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By William Gaver S, Abigail Sellen and Christian Heath ~vb


Media spaces support collaboration, but the limited access they provide to remote colleagues ’ activities can undermine their utility. To address this limitation, we built an experimental system in which four switchable cameras were deployed in each of two remote offices, and observed participants using the system to collaborate on two tasks. The new views allowed increased access to task-related artifacm indeed, users preferred these views to more typical “face-to-face ” ones. However, problems of establishing a joint frame of reference were exacerbated by the additional complexity, leading us to speculate about more effective ways to expand access to remote sites. KEVWORDS CSCW,social interaction, media spaces, video lNTRODUCTION Over the last few years, several laboratories have built experimental media spaces, computer-controlled networks of audio and video equipment, in order to explore issues concerning the support of collaboration among distributed colleagues [4, 6, 12, 18]. Media spaces provide more than basic video conferencing and picture-phones, creating a “space ” for interaction that exists alongside the everyday physical environment. They are intended to support a wide range of shared work activities, from focused collaboration to a more general awareness of events in the workplace [6]. Despite the promise of these systems, our experience suggests that their main value is in providing casual awareness of remote colleagues or as a prelude to more focused, co-present communication [see also 4]. Current systems can support focused collaboration, but it seems that even experienced users prefer to be physically copresent for a variety of focused collaborative tasks. Permission to copy without fee all or part of this material is granted provided that the copies are not made or distributed for direct commercial advantage, the ACM copyright notice end the title of the publication and its date appear, and notice ie given that copying is by permission of the Association for Computin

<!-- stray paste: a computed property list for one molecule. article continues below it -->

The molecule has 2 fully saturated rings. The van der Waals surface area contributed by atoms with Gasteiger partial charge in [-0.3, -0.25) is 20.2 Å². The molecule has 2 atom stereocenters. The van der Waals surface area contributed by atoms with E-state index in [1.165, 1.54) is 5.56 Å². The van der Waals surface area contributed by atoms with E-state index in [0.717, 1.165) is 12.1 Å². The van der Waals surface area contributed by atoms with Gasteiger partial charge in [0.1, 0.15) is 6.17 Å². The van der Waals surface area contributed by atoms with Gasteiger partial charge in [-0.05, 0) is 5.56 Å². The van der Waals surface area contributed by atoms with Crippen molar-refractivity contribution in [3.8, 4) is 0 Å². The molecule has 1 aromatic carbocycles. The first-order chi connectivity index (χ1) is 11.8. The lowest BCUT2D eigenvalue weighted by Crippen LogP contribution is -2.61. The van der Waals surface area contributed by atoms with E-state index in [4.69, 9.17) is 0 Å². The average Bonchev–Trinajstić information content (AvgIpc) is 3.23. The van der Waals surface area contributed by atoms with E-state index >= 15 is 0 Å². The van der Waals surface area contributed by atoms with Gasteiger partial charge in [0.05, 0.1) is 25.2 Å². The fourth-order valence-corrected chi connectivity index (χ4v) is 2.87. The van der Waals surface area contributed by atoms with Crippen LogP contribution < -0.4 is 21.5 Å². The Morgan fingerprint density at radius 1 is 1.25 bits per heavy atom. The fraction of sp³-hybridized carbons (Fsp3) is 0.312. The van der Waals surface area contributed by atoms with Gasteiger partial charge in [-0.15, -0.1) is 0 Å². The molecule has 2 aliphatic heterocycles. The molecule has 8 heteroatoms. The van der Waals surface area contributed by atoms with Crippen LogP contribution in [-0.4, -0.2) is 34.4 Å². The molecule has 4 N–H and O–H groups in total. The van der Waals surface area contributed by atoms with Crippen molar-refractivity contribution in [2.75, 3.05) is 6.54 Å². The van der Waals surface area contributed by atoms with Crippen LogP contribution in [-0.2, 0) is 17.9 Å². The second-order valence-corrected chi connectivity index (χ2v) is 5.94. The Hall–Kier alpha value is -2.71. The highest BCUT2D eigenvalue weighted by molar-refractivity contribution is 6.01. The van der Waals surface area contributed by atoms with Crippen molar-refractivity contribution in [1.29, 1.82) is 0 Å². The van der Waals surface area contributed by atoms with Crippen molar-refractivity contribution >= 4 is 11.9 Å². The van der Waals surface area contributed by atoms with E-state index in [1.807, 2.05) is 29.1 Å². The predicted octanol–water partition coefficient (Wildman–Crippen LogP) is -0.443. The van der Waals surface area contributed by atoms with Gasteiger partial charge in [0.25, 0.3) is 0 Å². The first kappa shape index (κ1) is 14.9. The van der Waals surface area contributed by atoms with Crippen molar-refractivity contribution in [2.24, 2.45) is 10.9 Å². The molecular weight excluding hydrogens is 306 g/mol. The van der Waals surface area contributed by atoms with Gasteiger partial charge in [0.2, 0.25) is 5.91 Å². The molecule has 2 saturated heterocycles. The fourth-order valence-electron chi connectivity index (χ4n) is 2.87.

Year: 2009
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